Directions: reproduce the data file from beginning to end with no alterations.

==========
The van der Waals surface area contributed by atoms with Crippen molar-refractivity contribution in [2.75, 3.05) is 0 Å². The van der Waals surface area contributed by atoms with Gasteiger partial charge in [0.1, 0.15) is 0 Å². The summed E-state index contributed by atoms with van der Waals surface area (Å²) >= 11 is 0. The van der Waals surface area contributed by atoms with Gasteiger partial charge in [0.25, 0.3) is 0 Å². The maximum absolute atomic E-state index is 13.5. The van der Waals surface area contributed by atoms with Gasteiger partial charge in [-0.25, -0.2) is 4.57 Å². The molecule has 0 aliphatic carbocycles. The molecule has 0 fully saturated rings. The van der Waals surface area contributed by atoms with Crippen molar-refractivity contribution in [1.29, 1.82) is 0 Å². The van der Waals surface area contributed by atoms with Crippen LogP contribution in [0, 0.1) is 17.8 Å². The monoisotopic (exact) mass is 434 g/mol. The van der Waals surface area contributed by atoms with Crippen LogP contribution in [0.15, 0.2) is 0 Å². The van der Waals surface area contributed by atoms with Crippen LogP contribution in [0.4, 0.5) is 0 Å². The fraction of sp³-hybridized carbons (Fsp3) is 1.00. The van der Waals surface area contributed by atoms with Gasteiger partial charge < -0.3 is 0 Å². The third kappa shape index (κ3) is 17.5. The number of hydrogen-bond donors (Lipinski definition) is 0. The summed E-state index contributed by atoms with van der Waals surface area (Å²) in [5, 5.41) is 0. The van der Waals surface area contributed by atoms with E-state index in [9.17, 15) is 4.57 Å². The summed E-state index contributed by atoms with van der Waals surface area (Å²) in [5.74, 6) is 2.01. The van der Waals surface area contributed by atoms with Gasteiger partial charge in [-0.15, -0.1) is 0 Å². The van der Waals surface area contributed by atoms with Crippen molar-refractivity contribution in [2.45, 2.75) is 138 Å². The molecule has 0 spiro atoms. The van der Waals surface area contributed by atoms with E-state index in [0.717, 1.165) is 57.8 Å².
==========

The van der Waals surface area contributed by atoms with Crippen molar-refractivity contribution in [2.75, 3.05) is 0 Å². The van der Waals surface area contributed by atoms with Gasteiger partial charge in [0.1, 0.15) is 0 Å². The summed E-state index contributed by atoms with van der Waals surface area (Å²) >= 11 is 0. The van der Waals surface area contributed by atoms with Gasteiger partial charge in [0.25, 0.3) is 0 Å². The maximum absolute atomic E-state index is 13.5. The van der Waals surface area contributed by atoms with Gasteiger partial charge in [-0.25, -0.2) is 4.57 Å². The molecule has 0 aliphatic carbocycles. The molecule has 0 fully saturated rings. The van der Waals surface area contributed by atoms with Crippen molar-refractivity contribution in [1.29, 1.82) is 0 Å². The van der Waals surface area contributed by atoms with Crippen LogP contribution in [0, 0.1) is 17.8 Å². The monoisotopic (exact) mass is 434 g/mol. The van der Waals surface area contributed by atoms with Crippen LogP contribution in [0.15, 0.2) is 0 Å². The van der Waals surface area contributed by atoms with Crippen LogP contribution in [0.4, 0.5) is 0 Å². The fraction of sp³-hybridized carbons (Fsp3) is 1.00. The van der Waals surface area contributed by atoms with Gasteiger partial charge < -0.3 is 0 Å². The third kappa shape index (κ3) is 17.5. The number of hydrogen-bond donors (Lipinski definition) is 0. The summed E-state index contributed by atoms with van der Waals surface area (Å²) in [5, 5.41) is 0. The van der Waals surface area contributed by atoms with E-state index in [9.17, 15) is 4.57 Å². The summed E-state index contributed by atoms with van der Waals surface area (Å²) in [5.74, 6) is 2.01. The van der Waals surface area contributed by atoms with Gasteiger partial charge in [-0.15, -0.1) is 0 Å². The van der Waals surface area contributed by atoms with Crippen molar-refractivity contribution in [2.45, 2.75) is 138 Å². The molecule has 0 spiro atoms. The van der Waals surface area contributed by atoms with E-state index in [0.717, 1.165) is 57.8 Å².